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In the usual case, both the seizure and the search must be reasonable under the Fourth Amendment in order for the evidence to be admissible. The U.S. Supreme Court and federal appeals courts have considered both issues when officers have used K-9s to detect contraband.
A storm-water channel connecting the higher-elevation Nogales, Sonora, brings runoff into Nogales, Ariz., and can also deliver illegal immigrants willing to risk drowning when the waters rise.
Earlier this year, a regional SWAT team led by deputies with the Pinal County (Ariz.) Sheriff's Office took POLICE Magazine into the Vekol Valley in the Arizona desert to show one way smugglers bring narcotics across the U.S.-Mexico border. Smugglers often use illegal immigrants as drug mules to carry 25-pound marijuana bundles using makeshift "backpacks" of rope and cut strips of Mexican blankets to lessen discomfort. Listen to our podcast, "Tracking Smugglers in Southern Arizona," with Pinal County Sheriff's Sgt. Matt Thomas. Photos by Paul Clinton.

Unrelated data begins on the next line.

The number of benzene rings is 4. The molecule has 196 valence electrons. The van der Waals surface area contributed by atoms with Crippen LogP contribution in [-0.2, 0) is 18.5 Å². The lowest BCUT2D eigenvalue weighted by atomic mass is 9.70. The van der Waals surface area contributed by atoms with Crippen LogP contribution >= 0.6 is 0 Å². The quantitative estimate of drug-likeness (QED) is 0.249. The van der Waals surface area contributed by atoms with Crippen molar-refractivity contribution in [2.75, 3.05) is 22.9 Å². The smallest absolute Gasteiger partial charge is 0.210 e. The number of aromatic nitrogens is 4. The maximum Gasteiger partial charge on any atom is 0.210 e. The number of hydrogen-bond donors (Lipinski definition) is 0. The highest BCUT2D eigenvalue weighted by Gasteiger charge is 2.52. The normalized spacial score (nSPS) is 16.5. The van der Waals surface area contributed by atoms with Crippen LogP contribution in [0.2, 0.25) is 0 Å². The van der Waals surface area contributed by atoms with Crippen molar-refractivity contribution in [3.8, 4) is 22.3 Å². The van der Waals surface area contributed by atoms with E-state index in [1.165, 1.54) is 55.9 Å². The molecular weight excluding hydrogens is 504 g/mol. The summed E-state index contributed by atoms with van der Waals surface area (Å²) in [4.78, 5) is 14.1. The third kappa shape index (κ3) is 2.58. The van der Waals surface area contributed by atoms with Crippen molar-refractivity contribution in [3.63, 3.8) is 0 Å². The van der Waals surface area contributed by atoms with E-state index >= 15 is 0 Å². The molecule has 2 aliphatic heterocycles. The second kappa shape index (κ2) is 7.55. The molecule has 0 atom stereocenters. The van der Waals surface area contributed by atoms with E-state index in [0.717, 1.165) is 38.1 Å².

Street gangs have become very adept at creating convincing false documents that can pass an officer's cursory inspection. Advanced computers, scanners, and color printers make detection more challenging, and traffickers often use fake birth certificates and other forgeries to obtain authentic state-issued documents. Biometric methods such as fingerprinting, retinal scans and DNA are a much more reliable way to identify suspicious people. Photos courtesy of Richard Valdemar.